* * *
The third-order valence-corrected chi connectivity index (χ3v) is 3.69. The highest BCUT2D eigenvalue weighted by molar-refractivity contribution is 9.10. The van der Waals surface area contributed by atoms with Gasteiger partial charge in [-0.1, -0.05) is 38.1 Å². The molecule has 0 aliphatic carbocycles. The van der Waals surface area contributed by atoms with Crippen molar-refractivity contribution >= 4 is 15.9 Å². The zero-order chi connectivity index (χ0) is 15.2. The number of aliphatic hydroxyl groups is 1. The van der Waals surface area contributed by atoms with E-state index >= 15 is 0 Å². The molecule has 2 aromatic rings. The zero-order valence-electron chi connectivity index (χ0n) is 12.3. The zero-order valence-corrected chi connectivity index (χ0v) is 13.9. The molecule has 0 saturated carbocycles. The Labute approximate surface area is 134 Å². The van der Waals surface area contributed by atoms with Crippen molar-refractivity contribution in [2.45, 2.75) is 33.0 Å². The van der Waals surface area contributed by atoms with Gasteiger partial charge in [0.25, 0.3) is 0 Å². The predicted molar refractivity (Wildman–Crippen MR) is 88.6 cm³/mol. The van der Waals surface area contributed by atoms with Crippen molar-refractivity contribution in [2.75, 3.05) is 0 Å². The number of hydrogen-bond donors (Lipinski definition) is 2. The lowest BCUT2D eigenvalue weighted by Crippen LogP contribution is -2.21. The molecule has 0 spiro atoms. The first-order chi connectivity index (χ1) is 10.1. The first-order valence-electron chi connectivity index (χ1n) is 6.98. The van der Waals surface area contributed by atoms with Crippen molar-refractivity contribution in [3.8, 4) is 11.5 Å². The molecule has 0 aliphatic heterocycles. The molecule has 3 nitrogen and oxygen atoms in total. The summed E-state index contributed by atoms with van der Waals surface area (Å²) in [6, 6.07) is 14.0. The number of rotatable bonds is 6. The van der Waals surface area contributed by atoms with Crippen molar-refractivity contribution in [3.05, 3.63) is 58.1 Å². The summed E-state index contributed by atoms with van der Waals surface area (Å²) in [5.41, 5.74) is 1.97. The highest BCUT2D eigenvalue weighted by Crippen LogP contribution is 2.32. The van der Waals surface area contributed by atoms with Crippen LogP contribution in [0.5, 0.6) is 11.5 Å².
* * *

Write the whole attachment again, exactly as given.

The third-order valence-corrected chi connectivity index (χ3v) is 3.69. The highest BCUT2D eigenvalue weighted by molar-refractivity contribution is 9.10. The van der Waals surface area contributed by atoms with Gasteiger partial charge in [-0.1, -0.05) is 38.1 Å². The molecule has 0 aliphatic carbocycles. The van der Waals surface area contributed by atoms with Crippen molar-refractivity contribution >= 4 is 15.9 Å². The zero-order chi connectivity index (χ0) is 15.2. The number of aliphatic hydroxyl groups is 1. The van der Waals surface area contributed by atoms with E-state index >= 15 is 0 Å². The molecule has 2 aromatic rings. The zero-order valence-electron chi connectivity index (χ0n) is 12.3. The zero-order valence-corrected chi connectivity index (χ0v) is 13.9. The molecule has 0 saturated carbocycles. The Labute approximate surface area is 134 Å². The van der Waals surface area contributed by atoms with Crippen molar-refractivity contribution in [2.45, 2.75) is 33.0 Å². The van der Waals surface area contributed by atoms with Gasteiger partial charge in [0.25, 0.3) is 0 Å². The predicted molar refractivity (Wildman–Crippen MR) is 88.6 cm³/mol. The van der Waals surface area contributed by atoms with Crippen molar-refractivity contribution in [2.75, 3.05) is 0 Å². The number of hydrogen-bond donors (Lipinski definition) is 2. The lowest BCUT2D eigenvalue weighted by Crippen LogP contribution is -2.21. The molecule has 0 spiro atoms. The first-order chi connectivity index (χ1) is 10.1. The first-order valence-electron chi connectivity index (χ1n) is 6.98. The van der Waals surface area contributed by atoms with Crippen molar-refractivity contribution in [3.8, 4) is 11.5 Å². The molecule has 0 aliphatic heterocycles. The molecule has 3 nitrogen and oxygen atoms in total. The summed E-state index contributed by atoms with van der Waals surface area (Å²) in [6, 6.07) is 14.0. The number of rotatable bonds is 6. The van der Waals surface area contributed by atoms with Crippen molar-refractivity contribution in [3.05, 3.63) is 58.1 Å². The summed E-state index contributed by atoms with van der Waals surface area (Å²) in [5.41, 5.74) is 1.97. The highest BCUT2D eigenvalue weighted by Crippen LogP contribution is 2.32. The van der Waals surface area contributed by atoms with Crippen LogP contribution in [0.5, 0.6) is 11.5 Å².